Red Cross Responding Across Large Part of U.S. to Explosions, Flooding
WASHINGTON, April 19, 2013 /PRNewswire-USNewswire/ -- The American Red Cross is providing help such as shelter, food, water and comfort to people affected by the Texas explosion, severe flooding in the Midwest and the Boston marathon bombing.
"We are continuing to help people affected by the tragic events in Boston and Texas while providing relief in the Midwest where flood waters have inundated communities across several states," said Trevor Riggen, vice president of Disaster Operations for the Red Cross. "We have teams responding across a large part of the country to help people in need."
MARATHON BOMBINGS In Boston, the Red Cross is providing food, water and comfort to people in the greater Boston area, including first responders and those being evacuated during the situation there today. More than 200 Red Cross Disaster workers have served more than 10,000 meals and snacks, handed out hundreds of relief items like blankets and comfort kits and provided hundreds of mental health and health services to those in need. Red Cross Blood Services has provided about 550 blood products to several hospitals in the Boston area.
WEST, TEXAS EXPLOSION Red Cross disaster workers have deployed from all over the state and are providing food, water, emotional support, health services and distributing relief items to those affected by the explosion. Red Cross Blood Services has shipped 175 blood products to hospitals in the region.
MIDWEST FLOODING In the Midwest, more than 270 people spent Thursday night in Red Cross and community shelters in Illinois, Michigan, Missouri, Oklahoma, South Dakota and Wisconsin where flooding has caused heavy damage. Thousands are without power and homes and roadways flooded after heavy rainfall in the region. More than 200 sought refuge in Red Cross shelters in. The Red Cross has additional volunteers, shelters and supplies on standby to support people forced from their homes by flood waters and we will be providing help for days to come.
HOW TO HELP The Red Cross is helping people across a large region of the country affected by these disasters. If someone would like to help they can donate to Red Cross Disaster Relief at redcross.org or by testing REDCROSS to 90999 to make a $10 donation. Those who want to make a donation to directly support the Boston Marathon bombing victims can visit www.onefundboston.org.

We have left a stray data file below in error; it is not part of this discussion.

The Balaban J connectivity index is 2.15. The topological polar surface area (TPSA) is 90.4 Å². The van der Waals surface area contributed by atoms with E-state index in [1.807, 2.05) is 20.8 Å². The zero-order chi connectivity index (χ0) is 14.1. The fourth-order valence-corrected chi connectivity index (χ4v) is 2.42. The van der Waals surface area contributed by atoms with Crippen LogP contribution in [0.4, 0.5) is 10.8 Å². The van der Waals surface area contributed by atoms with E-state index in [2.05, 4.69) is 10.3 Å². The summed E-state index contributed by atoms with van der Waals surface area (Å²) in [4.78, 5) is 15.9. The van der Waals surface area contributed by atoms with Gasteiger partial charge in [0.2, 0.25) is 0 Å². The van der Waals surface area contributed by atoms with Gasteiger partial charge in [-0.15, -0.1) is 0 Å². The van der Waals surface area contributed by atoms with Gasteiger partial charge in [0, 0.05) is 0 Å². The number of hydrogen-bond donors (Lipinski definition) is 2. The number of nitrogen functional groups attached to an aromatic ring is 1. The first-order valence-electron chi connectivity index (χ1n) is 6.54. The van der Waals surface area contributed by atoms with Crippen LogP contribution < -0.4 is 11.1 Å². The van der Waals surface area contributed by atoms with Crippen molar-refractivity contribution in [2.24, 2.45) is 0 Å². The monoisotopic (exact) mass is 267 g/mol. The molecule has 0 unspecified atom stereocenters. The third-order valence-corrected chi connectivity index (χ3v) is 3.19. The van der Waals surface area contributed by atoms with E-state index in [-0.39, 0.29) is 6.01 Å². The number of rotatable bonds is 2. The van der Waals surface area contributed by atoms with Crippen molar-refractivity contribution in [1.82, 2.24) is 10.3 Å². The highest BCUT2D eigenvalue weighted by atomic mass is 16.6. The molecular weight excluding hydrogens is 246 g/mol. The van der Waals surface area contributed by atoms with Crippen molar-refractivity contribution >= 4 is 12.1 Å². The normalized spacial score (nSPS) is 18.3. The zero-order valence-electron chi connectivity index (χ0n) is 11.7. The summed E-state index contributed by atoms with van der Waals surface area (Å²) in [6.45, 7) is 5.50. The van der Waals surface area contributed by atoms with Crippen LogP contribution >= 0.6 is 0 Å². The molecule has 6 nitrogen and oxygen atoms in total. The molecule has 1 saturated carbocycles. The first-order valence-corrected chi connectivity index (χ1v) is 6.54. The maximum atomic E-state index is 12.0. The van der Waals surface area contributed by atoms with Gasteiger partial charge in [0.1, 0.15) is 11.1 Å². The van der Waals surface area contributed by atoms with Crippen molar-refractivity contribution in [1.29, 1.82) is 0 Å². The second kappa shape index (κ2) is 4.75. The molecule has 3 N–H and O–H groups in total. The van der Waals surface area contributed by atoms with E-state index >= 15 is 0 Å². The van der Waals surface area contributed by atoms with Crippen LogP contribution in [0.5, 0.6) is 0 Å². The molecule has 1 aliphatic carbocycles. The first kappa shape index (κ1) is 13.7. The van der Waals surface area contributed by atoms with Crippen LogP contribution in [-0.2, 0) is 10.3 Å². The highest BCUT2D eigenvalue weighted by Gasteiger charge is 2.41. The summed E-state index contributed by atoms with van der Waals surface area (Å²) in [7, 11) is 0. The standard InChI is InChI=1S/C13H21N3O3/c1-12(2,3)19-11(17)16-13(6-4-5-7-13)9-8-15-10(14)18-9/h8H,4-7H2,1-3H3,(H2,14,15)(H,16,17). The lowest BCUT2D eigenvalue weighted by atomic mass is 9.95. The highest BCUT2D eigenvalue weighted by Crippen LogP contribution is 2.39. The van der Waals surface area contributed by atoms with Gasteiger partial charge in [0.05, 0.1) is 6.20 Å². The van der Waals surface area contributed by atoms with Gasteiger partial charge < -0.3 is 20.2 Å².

Right now the Red Cross has enough blood on hand to help patients in Texas and Boston. However, patients need blood every day and those who are eligible are strongly encouraged to schedule a donation appointment to give in the days and weeks ahead by calling 1-800-RED CROSS or visiting www.redcrossblood.org.
STEPS TO HELP COPE This has been a difficult week for people all across the country with horrifying events, dramatic and emotional news reports and severe weather happening across the country. In these times, it's important for people to connect with and support each other and do something that makes them feel prepared for future disasters.
The Red Cross has information people can use to cope in the aftermath of these tragedies. For free counseling or support which is available 24 hours a day, seven days a week, people can contact the Disaster Distress Helpline at 1-800-985-5990 or text "TalkWithUs" to 66746.
Getting oneself and one's loved ones more prepared for disasters can bring peace of mind. Taking an action like downloading the Red Cross first aid app, taking a first aid class or building a disaster supply kit can help someone feel empowered to face future emergencies.
About the American Red Cross:
The American Red Cross shelters, feeds and provides emotional support to victims of disasters; supplies about 40 percent of the nation's blood; teaches skills that save lives; provides international humanitarian aid; and supports military members and their families. The Red Cross is a not-for-profit organization that depends on volunteers and the generosity of the American public to perform its mission. For more information, please visit redcross.org or join our blog at http://blog.redcross.org.
SOURCE American Red Cross